* The multiple point of views were wonderfully done. Getting into each of the characters’ heads and seeing the world through each of their eyes really added to the story. I do wish that Angel and Vanessa (I know that Vanessa will probably get a lot of hate but I was very interested in her story) had more entries in the book, but that is only a small wish, as what Freakboy did with the multiple POVs is already great.

* The verse. It was lovely and exceptionally executed. I can’t even imagine Freakboy being told in any other form of writing. I didn’t expect to love the verse as much as I do.

Things that were so-so:

* The instances when Clark chose to shape her words into somewhat of a visual form. I do love the verse prose as a whole, but the shaping words into fireworks were a little distracting and could be annoying.

*Freakboy is very open-ended. Which I didn’t exactly like. I wanted more resolution, wanted to see what the characters made of themselves. The story does end with a hopeful and uplifting note so I didn’t hate it, but I wanted more.

Things that I disliked:

* Nothing, really.

Freakboy is a brave and powerful debut and is such of an important book. I can really see this book helping people accept themselves and also helping people learn to be more accepting. The book does have its flaws, but it is a gem and I highly recommend it!

The Book Thief by Markus Zusak: review

19063The Book Thief by Markus Zusak
Stand Alone
My Rating:
5 out of 5 Stars
Age Group: Young Adult
Genre: Historical Fiction
Publisher: Knopf Books for Young Readers
Release Date: March 14th 2006
Synopsis: The extraordinary #1 New York Times bestseller that will be in movie theaters on November 15, 2013, Markus Zusak’s unforgettable story is about the ability of books to feed the soul.

It is 1939. Nazi Germany. The country is holding its breath. Death has never been busier, and will become busier still.

Liesel Meminger is a foster girl living outside of Munich, who scratches out a meager existence for herself by stealing when she encounters something she can’t resist–books. With the help of her accordion-playing foster father, she learns to read and shares her stolen books with her neighbors during bombing raids as well as with the Jewish man hidden in her basement.

In superbly crafted writing that burns with intensity, award-winning author Markus Zusak, author of I Am the Messenger, has given us one of the most enduring stories of our time.

My Thoughts:

I’m writing this review in the middle of the night (I wonder what colors Death would be seeing right now…) and with tear-stained cheeks and with the last line of The Book Thief echoing in my mind: “I am haunted by humans.” A last line that is as ironic as it is powerful. I was struck speechless by that line, but now that I have recovered a bit, I can say with all the sureness in the world that I am haunted, and will probably keep being haunted for a very, very long time, by The Book Thief.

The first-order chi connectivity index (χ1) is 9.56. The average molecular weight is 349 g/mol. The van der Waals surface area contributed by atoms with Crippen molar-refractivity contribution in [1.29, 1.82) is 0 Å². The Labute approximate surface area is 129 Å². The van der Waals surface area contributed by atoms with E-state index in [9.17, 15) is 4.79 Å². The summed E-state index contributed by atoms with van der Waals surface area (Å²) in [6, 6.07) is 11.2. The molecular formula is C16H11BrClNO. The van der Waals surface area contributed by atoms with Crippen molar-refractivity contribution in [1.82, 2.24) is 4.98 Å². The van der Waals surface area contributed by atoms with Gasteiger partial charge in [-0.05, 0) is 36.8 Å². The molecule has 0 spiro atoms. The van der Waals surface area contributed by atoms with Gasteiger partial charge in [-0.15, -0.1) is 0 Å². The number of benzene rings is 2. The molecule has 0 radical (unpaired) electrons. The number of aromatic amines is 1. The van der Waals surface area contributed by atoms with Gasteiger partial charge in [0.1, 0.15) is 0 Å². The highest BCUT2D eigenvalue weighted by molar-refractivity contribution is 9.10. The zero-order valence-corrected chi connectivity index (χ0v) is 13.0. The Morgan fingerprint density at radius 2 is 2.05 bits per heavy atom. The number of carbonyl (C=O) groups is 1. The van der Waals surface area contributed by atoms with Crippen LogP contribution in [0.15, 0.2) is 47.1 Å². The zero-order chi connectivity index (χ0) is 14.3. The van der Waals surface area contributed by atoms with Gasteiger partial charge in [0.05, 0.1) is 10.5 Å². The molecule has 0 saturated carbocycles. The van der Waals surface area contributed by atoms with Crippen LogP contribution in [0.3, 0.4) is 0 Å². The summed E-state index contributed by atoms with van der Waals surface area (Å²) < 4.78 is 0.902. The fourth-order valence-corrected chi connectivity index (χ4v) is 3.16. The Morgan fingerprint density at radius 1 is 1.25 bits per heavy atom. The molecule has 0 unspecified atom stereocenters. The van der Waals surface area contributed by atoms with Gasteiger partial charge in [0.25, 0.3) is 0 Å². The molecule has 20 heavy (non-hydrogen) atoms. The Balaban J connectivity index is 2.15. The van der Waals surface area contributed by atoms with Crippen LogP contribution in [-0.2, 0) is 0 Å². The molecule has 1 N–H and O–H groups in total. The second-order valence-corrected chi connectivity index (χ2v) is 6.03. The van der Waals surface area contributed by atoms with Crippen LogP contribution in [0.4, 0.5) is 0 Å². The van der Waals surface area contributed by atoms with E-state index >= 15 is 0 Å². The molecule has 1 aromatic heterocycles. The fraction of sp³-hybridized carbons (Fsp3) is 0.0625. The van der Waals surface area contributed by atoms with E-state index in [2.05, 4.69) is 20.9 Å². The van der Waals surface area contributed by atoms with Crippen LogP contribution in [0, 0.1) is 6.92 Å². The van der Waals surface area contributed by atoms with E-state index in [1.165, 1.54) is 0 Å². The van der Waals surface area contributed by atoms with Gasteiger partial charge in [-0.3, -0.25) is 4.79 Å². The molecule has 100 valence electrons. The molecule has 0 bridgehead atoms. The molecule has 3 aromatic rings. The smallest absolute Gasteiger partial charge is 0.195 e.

Now, I assure you that being haunted by The Book Thief is a burden that is as heavy as it is to being haunted by the entire human race, but being haunted by the memory of this masterpiece of a book can be a little wrenching. (Though, it can also be a whole lot rewarding. In fact, I urge you to go read this book and get haunted by it!) The characters and their struggles and their triumphs will stay with you, the narrator and his melancholy and his exhaustion will stay with you, all the emotions that you experienced awhile reading the book will stay with you, and the story, which is brilliantly and intelligently told, will stay with you.

The perfect choice of narrator is the part of The Book Thief that immediately made my heart get tied up by the story. Death is an ironic being, haunted by humans and exhausted from watching them tear one another down, even when humans are the ones believing themselves to be haunted by Death. This ironic being is an incredible narrator who perfectly fits the story. Death’s narration had me engaged at the very first page and told a story that could only be told in a way that Death could tell it. And really, I couldn’t help but be lulled and comforted by his words.

eightbullets:The Book Thief, Mark Zusak.

Death’s story is about Liesel Meminger, a German girl with a love for words so strong that she is willing to steal the books where they reside, and her life during a time of war. Liesel is a strong child who observes and looks at the world with wonder. She is the one whose story is told in The Book Thief. But, since Liesel meets many people over the course of her childhood, other characters do get caught up in her story. Liesel’s cigarette-smoking and accordion player foster father named Hans, foul-mouthed and tough foster mother named Rosa, adventurous and daring best friend named Rudy, the fist-fighter Jew hiding in their basement named Max, the mayor’s quiet wife, and many of the other people living on Himmel Street.